THE CAREGIVER'S MANUAL

( By Sangeeta S. Bhagwat )

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Epilogue

Your role is a decisive one, in deciding how long and more importantly, how well, your loved one lives. I hope that this material helps you accomplish a substantial quality of life, for yourself as well as your patient.

There is however, one harsh possibility that you have to face. It is likely that you will be witness to the death of your near one.

A caregiver is generally very emotionally attached to the patient. Over and above that, the duties of caregiving become such an integral and time consuming part of one's life, that very often, the caregiver's entire life revolves around the patient. Practically all daily activities, energies, resources and attention are devoted to maximizing the welfare of the patient. Hence, the void left by the departure of your patient, can be all consuming and staggering.

This, therefore, necessitates some practical readiness. Keep yourself engaged in other people and interests, even if you cannot devote much time to them. You may need to fall back on these, for support. Plan your finances and career. If you do not have an independent source of income, start learning some skills or preparing for a vocation, which will provide you with occupation and livelihood.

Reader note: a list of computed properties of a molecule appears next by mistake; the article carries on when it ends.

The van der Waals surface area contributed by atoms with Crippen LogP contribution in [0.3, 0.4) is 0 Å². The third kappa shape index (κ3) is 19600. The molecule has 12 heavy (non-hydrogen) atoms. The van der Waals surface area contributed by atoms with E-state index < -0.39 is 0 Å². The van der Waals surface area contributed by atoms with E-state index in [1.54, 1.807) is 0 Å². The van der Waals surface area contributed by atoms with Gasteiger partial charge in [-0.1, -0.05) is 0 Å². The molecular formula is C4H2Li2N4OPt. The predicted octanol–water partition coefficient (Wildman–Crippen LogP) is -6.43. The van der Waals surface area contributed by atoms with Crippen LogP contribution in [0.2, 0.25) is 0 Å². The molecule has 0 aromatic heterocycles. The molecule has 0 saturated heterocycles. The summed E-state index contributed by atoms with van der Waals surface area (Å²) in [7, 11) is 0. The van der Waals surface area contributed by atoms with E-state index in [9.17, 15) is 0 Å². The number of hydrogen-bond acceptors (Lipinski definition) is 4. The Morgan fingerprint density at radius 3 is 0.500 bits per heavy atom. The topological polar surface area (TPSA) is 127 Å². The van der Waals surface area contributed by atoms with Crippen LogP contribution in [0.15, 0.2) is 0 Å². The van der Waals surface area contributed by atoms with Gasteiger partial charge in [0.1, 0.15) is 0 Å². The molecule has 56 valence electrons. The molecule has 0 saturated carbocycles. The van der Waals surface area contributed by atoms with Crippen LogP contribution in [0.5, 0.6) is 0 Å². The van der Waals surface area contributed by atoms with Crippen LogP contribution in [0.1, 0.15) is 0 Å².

Keep in touch with your own inner guidance, understanding what your individual goals are. Do not give up on what you personally want to achieve, from your own life.

Discuss these issues with your patient. You will feel better to have learned this person's inputs, as he is so important in your life.

In the course of supporting a chronic patient, one discovers all the beauty in life. You must, in order to motivate the patient, to fight all the oppressive odds. Both of you would have cultivated greater appreciation for other people, relationships, interests and good health. All the factors that make a life well lived, so worthwhile. Forgetting all these painfully gained insights, in the grief of your loss, would be such a waste.

The fundamental reality of life is that everyone dies. And those who remain behind, must go on to make the best of their own lives. Having focused so much of your love and resources in maximizing your patient's welfare, it would be unfair, to do anything less for yourself.

I hope that you and your patient find the strength to convert this challenging situation into one of the most educating and rewarding experiences of your lifetime.

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